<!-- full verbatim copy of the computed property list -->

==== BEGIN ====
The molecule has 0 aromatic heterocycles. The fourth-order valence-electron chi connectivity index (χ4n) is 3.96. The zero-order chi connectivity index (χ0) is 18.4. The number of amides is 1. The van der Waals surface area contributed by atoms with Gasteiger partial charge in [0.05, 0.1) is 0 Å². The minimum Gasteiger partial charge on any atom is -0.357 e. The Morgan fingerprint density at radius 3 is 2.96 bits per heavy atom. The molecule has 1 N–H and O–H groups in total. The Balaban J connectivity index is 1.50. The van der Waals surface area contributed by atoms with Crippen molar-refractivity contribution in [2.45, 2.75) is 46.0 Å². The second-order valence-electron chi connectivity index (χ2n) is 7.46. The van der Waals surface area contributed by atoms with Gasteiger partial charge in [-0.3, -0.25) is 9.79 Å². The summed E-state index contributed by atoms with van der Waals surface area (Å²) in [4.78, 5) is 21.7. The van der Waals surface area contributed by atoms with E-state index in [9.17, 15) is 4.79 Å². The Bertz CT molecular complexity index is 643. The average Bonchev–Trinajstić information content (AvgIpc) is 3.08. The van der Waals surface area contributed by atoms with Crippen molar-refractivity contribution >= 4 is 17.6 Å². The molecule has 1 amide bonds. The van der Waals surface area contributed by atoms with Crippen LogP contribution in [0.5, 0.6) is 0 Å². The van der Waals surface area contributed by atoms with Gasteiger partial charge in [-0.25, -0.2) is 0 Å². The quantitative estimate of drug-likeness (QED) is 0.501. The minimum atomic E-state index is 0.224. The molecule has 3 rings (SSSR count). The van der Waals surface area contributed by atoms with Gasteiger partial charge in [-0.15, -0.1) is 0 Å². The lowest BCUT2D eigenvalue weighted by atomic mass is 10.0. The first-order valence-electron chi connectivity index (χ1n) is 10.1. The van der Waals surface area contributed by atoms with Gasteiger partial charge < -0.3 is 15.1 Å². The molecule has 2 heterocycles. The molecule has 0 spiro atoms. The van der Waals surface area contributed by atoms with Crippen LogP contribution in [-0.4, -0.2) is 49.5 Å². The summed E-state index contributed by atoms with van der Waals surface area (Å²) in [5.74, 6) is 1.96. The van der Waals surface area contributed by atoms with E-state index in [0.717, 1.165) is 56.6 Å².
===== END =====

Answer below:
The molecule has 0 aromatic heterocycles. The fourth-order valence-electron chi connectivity index (χ4n) is 3.96. The zero-order chi connectivity index (χ0) is 18.4. The number of amides is 1. The van der Waals surface area contributed by atoms with Gasteiger partial charge in [0.05, 0.1) is 0 Å². The minimum Gasteiger partial charge on any atom is -0.357 e. The Morgan fingerprint density at radius 3 is 2.96 bits per heavy atom. The molecule has 1 N–H and O–H groups in total. The Balaban J connectivity index is 1.50. The van der Waals surface area contributed by atoms with Crippen molar-refractivity contribution in [2.45, 2.75) is 46.0 Å². The second-order valence-electron chi connectivity index (χ2n) is 7.46. The van der Waals surface area contributed by atoms with Gasteiger partial charge in [-0.3, -0.25) is 9.79 Å². The summed E-state index contributed by atoms with van der Waals surface area (Å²) in [4.78, 5) is 21.7. The van der Waals surface area contributed by atoms with E-state index in [9.17, 15) is 4.79 Å². The Bertz CT molecular complexity index is 643. The average Bonchev–Trinajstić information content (AvgIpc) is 3.08. The van der Waals surface area contributed by atoms with Crippen molar-refractivity contribution >= 4 is 17.6 Å². The molecule has 1 amide bonds. The van der Waals surface area contributed by atoms with Crippen LogP contribution in [0.5, 0.6) is 0 Å². The van der Waals surface area contributed by atoms with Gasteiger partial charge in [-0.25, -0.2) is 0 Å². The quantitative estimate of drug-likeness (QED) is 0.501. The minimum atomic E-state index is 0.224. The molecule has 3 rings (SSSR count). The van der Waals surface area contributed by atoms with Gasteiger partial charge in [-0.15, -0.1) is 0 Å². The lowest BCUT2D eigenvalue weighted by atomic mass is 10.0. The first-order valence-electron chi connectivity index (χ1n) is 10.1. The van der Waals surface area contributed by atoms with Gasteiger partial charge < -0.3 is 15.1 Å². The molecule has 2 heterocycles. The molecule has 0 spiro atoms. The van der Waals surface area contributed by atoms with Crippen LogP contribution in [-0.4, -0.2) is 49.5 Å². The summed E-state index contributed by atoms with van der Waals surface area (Å²) in [5.74, 6) is 1.96. The van der Waals surface area contributed by atoms with E-state index in [0.717, 1.165) is 56.6 Å².